2014 Oblate Commitment Ceremony

2014 Oblate Commitment Ceremony

The short but powerful Gospel reading (Matthew 22: 34-40) is one of those that we all know by heart and is supportive, comforting and yet challenging whenever we read it.

With the present Pope Francis and his philosophy of mercy and kindness to all, especially to those in most need, this reading should have a resurgence of being quoted as one that presents Christianity in its fullness.

This year as I read it I was drawn to the last line of Matthew: “On these two commandments hang all the law and the prophets.”
If our world today and our culture in particular, is anything, it is surely a time of what seems to be perpetual decision-making and often side-choosing. “Should we do this or that? Believe this or that? Support this or that? Choose this or that?”

Too many choices; too many questions ─ presented as if they have only one black or white answer or option.

As Benedictine seekers and as followers of the life and message of Jesus, I think that the closing sentence in this Gospel passage is an answer to the confusions of decision-making and choice-making that often confront us in an endless daily surge.
And the answer it gives is this: Choose what resonates with the commandments of love. Give your support to and follow the path and direction of the course of love: love of God and love of neighbor.

The way that achieves good ─ that brings kindness, mercy and attentiveness as Jesus would do, is the answer to the dilemma of knowing the right course to take.

Every time we choose the good action or response it brings life, light, and love; every time we choose the good action or response it leads to justice.

We are part of life, death, resurrection and hope over and over again as we accompany people each day. A great truth attributed to Emily Dickinson is that “Hope inspires the good to reveal itself.”

We who follow the Benedictine Way are fortunate to have the Rule of Benedict and the traditions of monastic life as additional supports and affirmations in our daily choices and encounters.

As Benedict and his followers followed the way of Jesus, so do we. These two “commandments” are indeed the measuring stick for the life journey.

Last month I completed reading and signing the Blessing of Ministry papers that the sisters complete each year, delineating how they, in their life and ministries, will live out the Benedictine charism and commit to living out our Corporate Commitment in the upcoming months. I am always very moved by their responses.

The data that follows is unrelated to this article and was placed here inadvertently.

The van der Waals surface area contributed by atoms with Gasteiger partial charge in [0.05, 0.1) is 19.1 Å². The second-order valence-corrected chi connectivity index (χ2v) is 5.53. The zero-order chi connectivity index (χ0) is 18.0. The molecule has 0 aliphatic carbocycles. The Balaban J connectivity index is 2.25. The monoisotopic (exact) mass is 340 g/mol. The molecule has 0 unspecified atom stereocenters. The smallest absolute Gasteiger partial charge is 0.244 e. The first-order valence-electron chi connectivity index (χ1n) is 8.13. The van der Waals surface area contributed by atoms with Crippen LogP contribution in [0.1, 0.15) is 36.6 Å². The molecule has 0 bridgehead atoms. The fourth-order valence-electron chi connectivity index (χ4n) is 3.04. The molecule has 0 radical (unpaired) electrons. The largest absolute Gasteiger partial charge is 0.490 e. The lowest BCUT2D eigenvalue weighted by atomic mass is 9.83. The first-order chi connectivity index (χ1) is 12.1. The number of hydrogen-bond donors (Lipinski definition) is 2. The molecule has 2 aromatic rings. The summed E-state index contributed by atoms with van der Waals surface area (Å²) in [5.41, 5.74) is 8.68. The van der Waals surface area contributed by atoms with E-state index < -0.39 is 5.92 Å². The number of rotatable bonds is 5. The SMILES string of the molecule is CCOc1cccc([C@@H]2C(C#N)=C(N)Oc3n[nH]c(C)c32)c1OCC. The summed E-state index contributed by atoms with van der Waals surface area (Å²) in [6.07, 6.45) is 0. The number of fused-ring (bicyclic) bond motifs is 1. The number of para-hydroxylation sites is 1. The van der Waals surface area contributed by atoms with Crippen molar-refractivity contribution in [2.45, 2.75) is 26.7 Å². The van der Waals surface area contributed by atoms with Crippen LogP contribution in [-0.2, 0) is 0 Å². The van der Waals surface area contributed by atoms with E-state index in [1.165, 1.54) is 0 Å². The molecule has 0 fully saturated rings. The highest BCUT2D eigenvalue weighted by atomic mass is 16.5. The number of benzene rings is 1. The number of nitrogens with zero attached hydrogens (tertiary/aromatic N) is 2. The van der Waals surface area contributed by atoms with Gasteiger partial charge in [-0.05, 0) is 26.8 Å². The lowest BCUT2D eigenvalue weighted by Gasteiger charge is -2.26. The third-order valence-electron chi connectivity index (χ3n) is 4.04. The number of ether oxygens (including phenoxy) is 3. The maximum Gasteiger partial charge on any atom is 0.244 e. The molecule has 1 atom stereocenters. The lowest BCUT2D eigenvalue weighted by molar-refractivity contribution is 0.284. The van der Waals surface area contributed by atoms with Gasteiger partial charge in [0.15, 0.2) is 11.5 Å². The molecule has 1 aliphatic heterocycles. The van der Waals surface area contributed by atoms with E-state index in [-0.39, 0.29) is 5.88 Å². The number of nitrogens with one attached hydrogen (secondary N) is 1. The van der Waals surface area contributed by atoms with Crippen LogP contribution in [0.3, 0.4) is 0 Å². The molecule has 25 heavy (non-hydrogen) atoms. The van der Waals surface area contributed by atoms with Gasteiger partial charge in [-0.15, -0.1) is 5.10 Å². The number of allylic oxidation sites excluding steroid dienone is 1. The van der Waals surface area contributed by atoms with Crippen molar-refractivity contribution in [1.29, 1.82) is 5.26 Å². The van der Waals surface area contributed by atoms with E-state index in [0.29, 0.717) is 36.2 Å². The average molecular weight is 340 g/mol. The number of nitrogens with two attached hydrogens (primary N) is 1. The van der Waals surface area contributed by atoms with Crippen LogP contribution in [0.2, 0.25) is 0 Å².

Just when I finished them, I began to read and sign the papers of re-commitment that our oblates submitted. They, too, touch me deeply with their level of commitment, integrity and depth of love of God and love of neighbor.

I am overwhelmed by God’s grace and salvation at work in the world through each of you. There are countless ways that you are making life better for others.

I would like to share some of the ways that you have expressed a desire to live out the Benedictine charism and our Corporate Commitment. Each of these expressions embraces love of God and love of neighbor.

I will:
• Seek an intimate relationship with God
• Pray the liturgy of the hours, read daily the Rule of Benedict, live the Rule of Benedict
• Study scripture
• Deepen my meditative practice
• Spiritually mentor women
• Infuse lectio into my prayer practices of art & yoga
• Commit to deepening my knowledge in Benedictine history and values
• Unite my prayers with the Erie Benedictine community through regular Eucharistic celebrations and lectio divina
• Teach and preach the Benedictine charism of peace
• I will pause each day at morning, noon and evening to be in solidarity with my Benedictine sisters to pray for the needs of others
• Stay connected to this community daily through the community website
• Work to establish a “new monastic” community in my neighborhood
• Pursue advocacy and activism in hopes of change
• Work for and speak and write publicly in support of disarmament, ecological stewardship and social justice
• Be a healing presence for those who are discriminated against in society
• Care for family and friends who need my help
• Use music to increase well- being and decrease pain, anxiety and depression
• Strive to be a healing presence in the midst of a society sickened by hatred, greed and violence
• Continue to be an active participant in prison ministry for women
• Change social inequality through my ministry of fundraising
• Commit to spirituality of nonviolence and work for justice
• Volunteer at a center for the homeless
• Lobby for immigration reform, climate change and human rights for women and children
• Work for justice for the people of Palestine, West Bank and East Jerusalem
• Grow in my efforts to live sustainably and honor the sanctity of all creation
• Live simply and use the earth’s resources wisely

I want to thank you for initiating or renewing your oblate commitment with us. We are blessed to have you join us on the Benedictine journey.

Sister Anne Wambach, OSB, the twenty-first prioress of the Benedictine Sisters of Erie, Pennsylvania is a native of Philadelphia. She moved to Mount St. Benedict Monastery in 1992 to respond to a desire to experience the monastic way of life. Previously a member of the Sisters of St. Joseph in Chestnut Hill, Sister Anne began the formal transfer process to the Erie Benedictines in 1993 and made her monastic profession in 1997.

Sister Anne has served the people of the Diocese of Erie as a teacher at St. Gregory's School in North East, Pa., from 1992-1995, and at the Neighborhood Art House in Erie, beginning as program director in 1995 and as executive director since 2005. She served on the Monastic Council from 2006-2010.